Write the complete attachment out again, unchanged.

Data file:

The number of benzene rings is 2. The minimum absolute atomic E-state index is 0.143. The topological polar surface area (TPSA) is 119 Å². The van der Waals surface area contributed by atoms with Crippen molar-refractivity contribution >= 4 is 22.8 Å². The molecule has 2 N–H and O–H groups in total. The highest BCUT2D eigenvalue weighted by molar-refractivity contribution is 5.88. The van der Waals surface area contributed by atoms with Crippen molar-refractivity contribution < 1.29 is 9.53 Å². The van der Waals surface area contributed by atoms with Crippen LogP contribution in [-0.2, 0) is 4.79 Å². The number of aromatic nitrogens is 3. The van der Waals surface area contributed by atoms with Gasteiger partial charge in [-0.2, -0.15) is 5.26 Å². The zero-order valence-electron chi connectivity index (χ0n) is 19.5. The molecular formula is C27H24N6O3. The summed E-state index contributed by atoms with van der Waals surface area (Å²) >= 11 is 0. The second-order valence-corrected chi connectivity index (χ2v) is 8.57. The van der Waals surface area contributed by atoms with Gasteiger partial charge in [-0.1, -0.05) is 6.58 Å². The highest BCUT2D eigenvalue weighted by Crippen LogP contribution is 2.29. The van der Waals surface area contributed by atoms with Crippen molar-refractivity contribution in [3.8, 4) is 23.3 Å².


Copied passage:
The number of benzene rings is 2. The minimum absolute atomic E-state index is 0.143. The topological polar surface area (TPSA) is 119 Å². The van der Waals surface area contributed by atoms with Crippen molar-refractivity contribution >= 4 is 22.8 Å². The molecule has 2 N–H and O–H groups in total. The highest BCUT2D eigenvalue weighted by molar-refractivity contribution is 5.88. The van der Waals surface area contributed by atoms with Crippen molar-refractivity contribution < 1.29 is 9.53 Å². The van der Waals surface area contributed by atoms with Crippen LogP contribution in [-0.2, 0) is 4.79 Å². The number of aromatic nitrogens is 3. The van der Waals surface area contributed by atoms with Gasteiger partial charge in [-0.2, -0.15) is 5.26 Å². The zero-order valence-electron chi connectivity index (χ0n) is 19.5. The molecular formula is C27H24N6O3. The summed E-state index contributed by atoms with van der Waals surface area (Å²) >= 11 is 0. The second-order valence-corrected chi connectivity index (χ2v) is 8.57. The van der Waals surface area contributed by atoms with Gasteiger partial charge in [-0.1, -0.05) is 6.58 Å². The highest BCUT2D eigenvalue weighted by Crippen LogP contribution is 2.29. The van der Waals surface area contributed by atoms with Crippen molar-refractivity contribution in [3.8, 4) is 23.3 Å².